Health News Digest

November 9, 2009

Betraying Its Once-Proud Legacy:  CARB Enters The Theater Of The Absurd With Its “Cool Cars” Regulations

Arie J. Haagen-Smit

By  Michael D. Shaw

Only in California. The former golden land has turned into a bankrupt state, where tax authorities have just sneaked in a 10% increase in withholding, giving them a neat interest-free loan until next April. Numerous actual tax increases have also been imposed this year.

Still, the state controller recently noted that revenue in the budget year had already fallen more than $1 billion short of assumptions. Outsize deficits are projected for years to come. Surely, strong action is required, right? It’s time for the State to focus on fixing its big problems.

Maybe that’s why the formerly highly-respected California Air Resources Board has proposed to reduce carbon emissions by requiring that all cars and light trucks sold in the state after 2012 use special metallic reflective window glazing. The idea is that drivers would have to use less air conditioning, thus producing lower carbon emissions. Not surprisingly, there are several problems with this simplistic idea, not the least of which is that when Toyota used similar reflective glass in Japan from 1989-94, it dropped the idea because of problems with radio wave devices.

Earlier proposals apparently called for a de facto ban on cars painted black, which was first denounced as an “unfounded rumor,” by Board Chairwoman Mary Nichols. However, this rumor had enough truth to be specifically acknowledged, when on March 30, the Board released a statement that it is “by no means interested in banning or restricting car colors.”

As to the reflective window glazing, many concerns have been raised…

In a Sept. 22 letter, Garmin International Inc., the California Manufacturers and Technology Association, and the International Bridge, Tunnel and Turnpike Association warned that “more time was needed to assess the impact” of the rules. It was noted that ankle bracelets for parolees, along with cell phone calls and laptops, “may be adversely affected by the metallic reflective standard” because the signals “must be able to penetrate the glazing in vehicles.”

Bear in mind that because of California’s economic woes, many violent offenders were given early release, and are monitored by ankle bracelets.

Garmin’s initial testing found that the signals from GPS devices were degraded. Destroying GPS capability could lead to increased emissions that more than counteract the reduced use of air conditioning. An industry study this year showed that drivers using GPS reduce carbon emissions by 24 percent, by virtue of taking shorter routes and not getting lost. That’s ten times the expected benefit from the CARB proposal.

Major automakers, led by the Alliance of Automobile Manufacturers and Association of International Automobile Manufacturers, argued for a different standard that would absorb rather than reflect energy and wouldn’t affect wireless signals. According to spokesman Steve Douglas, such an approach “achieves about 85 percent of the benefit at about 10 percent of the cost, and it doesn’t have any of the complications of reflective glazings.” Douglas agrees that the proposed CARB standard would lead to “more dropped calls,” and points out that sunroofs would have to be “effectively black,” and thus effectively eliminated—along with convertibles, perhaps.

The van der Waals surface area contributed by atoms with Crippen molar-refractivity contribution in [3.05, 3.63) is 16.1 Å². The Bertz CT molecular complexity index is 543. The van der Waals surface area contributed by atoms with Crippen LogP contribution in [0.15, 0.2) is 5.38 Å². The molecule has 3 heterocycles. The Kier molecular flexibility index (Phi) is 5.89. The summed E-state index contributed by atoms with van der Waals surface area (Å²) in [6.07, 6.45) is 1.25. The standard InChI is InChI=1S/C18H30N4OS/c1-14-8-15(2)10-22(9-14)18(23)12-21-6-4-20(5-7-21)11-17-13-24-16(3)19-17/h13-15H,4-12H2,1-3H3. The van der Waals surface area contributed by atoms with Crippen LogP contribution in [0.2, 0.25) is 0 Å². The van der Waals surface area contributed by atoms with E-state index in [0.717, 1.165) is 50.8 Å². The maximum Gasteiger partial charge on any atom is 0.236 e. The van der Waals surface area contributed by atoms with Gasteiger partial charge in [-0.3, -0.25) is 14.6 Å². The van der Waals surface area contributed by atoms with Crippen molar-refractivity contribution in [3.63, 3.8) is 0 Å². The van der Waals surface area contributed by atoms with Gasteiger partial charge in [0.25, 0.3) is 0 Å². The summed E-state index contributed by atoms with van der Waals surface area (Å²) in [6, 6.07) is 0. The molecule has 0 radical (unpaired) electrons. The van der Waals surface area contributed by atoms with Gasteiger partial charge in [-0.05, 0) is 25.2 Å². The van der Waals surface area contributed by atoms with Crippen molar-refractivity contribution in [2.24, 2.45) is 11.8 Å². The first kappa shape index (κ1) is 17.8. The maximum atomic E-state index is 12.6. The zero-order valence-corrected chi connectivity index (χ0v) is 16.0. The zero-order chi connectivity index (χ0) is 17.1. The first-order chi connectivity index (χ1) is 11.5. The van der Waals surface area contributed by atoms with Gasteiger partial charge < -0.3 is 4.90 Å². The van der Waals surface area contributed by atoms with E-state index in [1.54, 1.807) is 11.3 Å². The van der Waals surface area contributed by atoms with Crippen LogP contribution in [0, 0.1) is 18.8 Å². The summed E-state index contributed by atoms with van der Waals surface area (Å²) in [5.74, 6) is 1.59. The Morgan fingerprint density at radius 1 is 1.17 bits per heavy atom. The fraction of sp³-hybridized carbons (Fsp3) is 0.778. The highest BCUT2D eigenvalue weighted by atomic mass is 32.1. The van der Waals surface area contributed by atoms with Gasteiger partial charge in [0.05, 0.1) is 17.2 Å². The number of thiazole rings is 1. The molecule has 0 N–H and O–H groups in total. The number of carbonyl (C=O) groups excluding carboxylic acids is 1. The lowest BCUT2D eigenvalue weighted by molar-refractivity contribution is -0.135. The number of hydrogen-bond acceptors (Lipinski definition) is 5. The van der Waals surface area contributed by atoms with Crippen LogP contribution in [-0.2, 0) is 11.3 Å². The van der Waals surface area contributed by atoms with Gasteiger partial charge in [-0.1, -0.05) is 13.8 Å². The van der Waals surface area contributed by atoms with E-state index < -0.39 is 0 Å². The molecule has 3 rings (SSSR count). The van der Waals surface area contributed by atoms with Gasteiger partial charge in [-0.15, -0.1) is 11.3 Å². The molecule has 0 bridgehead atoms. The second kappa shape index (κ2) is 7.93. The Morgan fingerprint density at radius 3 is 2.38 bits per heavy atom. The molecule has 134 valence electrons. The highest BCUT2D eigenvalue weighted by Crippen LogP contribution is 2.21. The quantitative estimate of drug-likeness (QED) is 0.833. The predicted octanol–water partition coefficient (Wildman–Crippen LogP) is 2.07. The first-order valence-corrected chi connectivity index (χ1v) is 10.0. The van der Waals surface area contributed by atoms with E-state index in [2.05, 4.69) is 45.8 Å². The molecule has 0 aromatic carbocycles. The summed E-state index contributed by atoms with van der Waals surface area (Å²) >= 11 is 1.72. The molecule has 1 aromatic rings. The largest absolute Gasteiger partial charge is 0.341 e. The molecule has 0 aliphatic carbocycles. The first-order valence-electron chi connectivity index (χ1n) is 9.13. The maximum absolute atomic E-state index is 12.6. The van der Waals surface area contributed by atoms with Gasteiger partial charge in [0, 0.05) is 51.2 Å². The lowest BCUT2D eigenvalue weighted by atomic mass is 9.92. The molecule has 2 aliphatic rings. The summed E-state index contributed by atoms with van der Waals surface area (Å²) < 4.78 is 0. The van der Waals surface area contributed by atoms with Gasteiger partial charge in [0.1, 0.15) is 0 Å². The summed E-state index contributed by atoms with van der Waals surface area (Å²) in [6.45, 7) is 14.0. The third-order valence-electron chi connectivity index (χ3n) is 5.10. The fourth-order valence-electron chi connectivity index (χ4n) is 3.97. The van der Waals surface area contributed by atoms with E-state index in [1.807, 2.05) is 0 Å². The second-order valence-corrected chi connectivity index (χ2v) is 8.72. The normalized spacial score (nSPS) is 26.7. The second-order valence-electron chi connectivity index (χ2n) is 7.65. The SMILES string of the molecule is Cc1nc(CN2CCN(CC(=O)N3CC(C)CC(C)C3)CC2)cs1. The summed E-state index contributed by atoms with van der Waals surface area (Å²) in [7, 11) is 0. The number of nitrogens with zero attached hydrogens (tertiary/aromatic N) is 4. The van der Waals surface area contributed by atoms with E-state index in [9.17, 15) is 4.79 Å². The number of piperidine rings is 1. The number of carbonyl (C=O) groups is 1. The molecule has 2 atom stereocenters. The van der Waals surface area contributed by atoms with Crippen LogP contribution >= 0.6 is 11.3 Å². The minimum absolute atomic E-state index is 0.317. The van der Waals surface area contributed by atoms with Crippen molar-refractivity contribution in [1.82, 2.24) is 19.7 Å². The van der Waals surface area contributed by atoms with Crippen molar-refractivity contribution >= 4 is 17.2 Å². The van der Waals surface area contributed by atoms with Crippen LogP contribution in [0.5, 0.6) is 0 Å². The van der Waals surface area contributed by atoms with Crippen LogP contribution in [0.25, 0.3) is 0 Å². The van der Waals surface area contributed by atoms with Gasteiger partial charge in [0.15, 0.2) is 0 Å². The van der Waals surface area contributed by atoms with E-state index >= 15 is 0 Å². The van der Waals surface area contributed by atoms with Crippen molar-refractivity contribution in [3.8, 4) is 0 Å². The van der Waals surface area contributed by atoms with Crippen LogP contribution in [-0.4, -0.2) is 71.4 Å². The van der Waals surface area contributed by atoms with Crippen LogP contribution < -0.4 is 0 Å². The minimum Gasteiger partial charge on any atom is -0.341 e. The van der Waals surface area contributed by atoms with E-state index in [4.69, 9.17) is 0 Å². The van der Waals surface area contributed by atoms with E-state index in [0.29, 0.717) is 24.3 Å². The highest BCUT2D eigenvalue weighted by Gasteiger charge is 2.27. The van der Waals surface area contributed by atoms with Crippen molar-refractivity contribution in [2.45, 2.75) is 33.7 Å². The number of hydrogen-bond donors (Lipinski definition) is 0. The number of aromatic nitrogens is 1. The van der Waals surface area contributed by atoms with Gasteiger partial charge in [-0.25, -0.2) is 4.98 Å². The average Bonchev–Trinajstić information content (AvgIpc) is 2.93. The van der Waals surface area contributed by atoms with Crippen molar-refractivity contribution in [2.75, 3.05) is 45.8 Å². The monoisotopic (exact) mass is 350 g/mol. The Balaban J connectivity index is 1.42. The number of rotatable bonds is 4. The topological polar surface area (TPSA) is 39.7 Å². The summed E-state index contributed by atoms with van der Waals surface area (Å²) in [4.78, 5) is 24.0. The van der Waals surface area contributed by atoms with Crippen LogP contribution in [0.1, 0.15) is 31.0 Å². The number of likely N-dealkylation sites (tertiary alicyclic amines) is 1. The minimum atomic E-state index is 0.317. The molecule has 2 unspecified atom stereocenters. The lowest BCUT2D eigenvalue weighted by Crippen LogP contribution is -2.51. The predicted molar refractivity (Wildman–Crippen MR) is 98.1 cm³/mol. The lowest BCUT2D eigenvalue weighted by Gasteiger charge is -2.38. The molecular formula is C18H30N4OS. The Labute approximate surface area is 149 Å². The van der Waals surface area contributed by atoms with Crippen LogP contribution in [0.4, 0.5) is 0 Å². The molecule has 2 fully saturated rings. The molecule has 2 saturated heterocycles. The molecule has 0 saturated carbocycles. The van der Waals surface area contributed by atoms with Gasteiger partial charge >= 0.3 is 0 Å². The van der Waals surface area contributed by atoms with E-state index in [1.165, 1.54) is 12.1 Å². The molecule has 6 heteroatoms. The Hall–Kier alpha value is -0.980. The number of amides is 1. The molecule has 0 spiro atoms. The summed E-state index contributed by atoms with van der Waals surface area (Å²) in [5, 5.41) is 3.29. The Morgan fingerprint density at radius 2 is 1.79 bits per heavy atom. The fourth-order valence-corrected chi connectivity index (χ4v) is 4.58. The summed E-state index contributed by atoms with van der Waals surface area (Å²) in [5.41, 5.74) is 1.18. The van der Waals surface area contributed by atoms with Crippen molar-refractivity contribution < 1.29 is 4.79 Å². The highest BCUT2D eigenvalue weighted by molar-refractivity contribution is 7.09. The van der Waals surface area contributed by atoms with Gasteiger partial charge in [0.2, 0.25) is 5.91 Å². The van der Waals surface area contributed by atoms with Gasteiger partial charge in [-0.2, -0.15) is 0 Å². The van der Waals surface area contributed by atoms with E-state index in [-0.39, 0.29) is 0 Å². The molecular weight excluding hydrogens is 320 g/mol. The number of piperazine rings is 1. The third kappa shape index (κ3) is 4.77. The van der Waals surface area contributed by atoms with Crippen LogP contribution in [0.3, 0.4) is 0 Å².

Former congressman Bob Barr raises a few interesting points:

If a motorist whose vehicle is equipped with an emergency radio locator device, such as GM’s OnStar system, and whose windows have been coated with the CARB-mandated “cool” coating is in an accident, and their system will not transmit an emergency signal or sends one with erroneous locator data because of interference caused by the window glazing, who will be liable? If a car or truck owner spends money to enjoy satellite radio, but then is unable to properly receive the program signals, what are they to do? Are they expected simply to “suck it up” because this is the “price they pay” for arguably lessened greenhouse gases?

And what about state and federal law enforcement? Will officers accept the fact that tracking devices installed on vehicles (either by law enforcement themselves, or using the commercially installed devices that also can be tracked by law enforcement) may be impeded or useless because of interference from the “cool” glazing? Will agents from California’s Bureau of Investigation and Intelligence accept that their investigations are being impeded by another state agency to arguably save a small amount of greenhouse gas from entering the atmosphere?

CARB glibly addresses the communications issues on its website, by offering the so-called deletion window (where there is no coating on the glass) as a panacea for all the problems, and claims that they have tested the ankle bracelets, and found that they work just fine. Cell phones “should not be impacted.” All that is missing is any data or substantive details on the test methods. Thus, many people—including this writer—are skeptical of CARB’s facile replies to legitimate objections to its proposals.

One has to wonder why more consideration was not given to the absorptive coatings approach. My take is that CARB didn’t think of it, and is too pig-headed to admit its oversight. One might also wonder why a proposal with so many flaws, and the real possibility of negative economic impact, would be introduced at such a bad time for the state.

Younger readers of this column may not be aware of the exceptional work done in the 1960s and 1970s by CARB, in tackling the serious air pollution issues that plagued California. Leading the way was pioneering scientist Dr. Arie Jan Haagen-Smit (1900-1977), a giant in the field whose contributions to giving us clean air will probably never be matched.

Haagy, as his friends called him, is most likely spinning in his grave.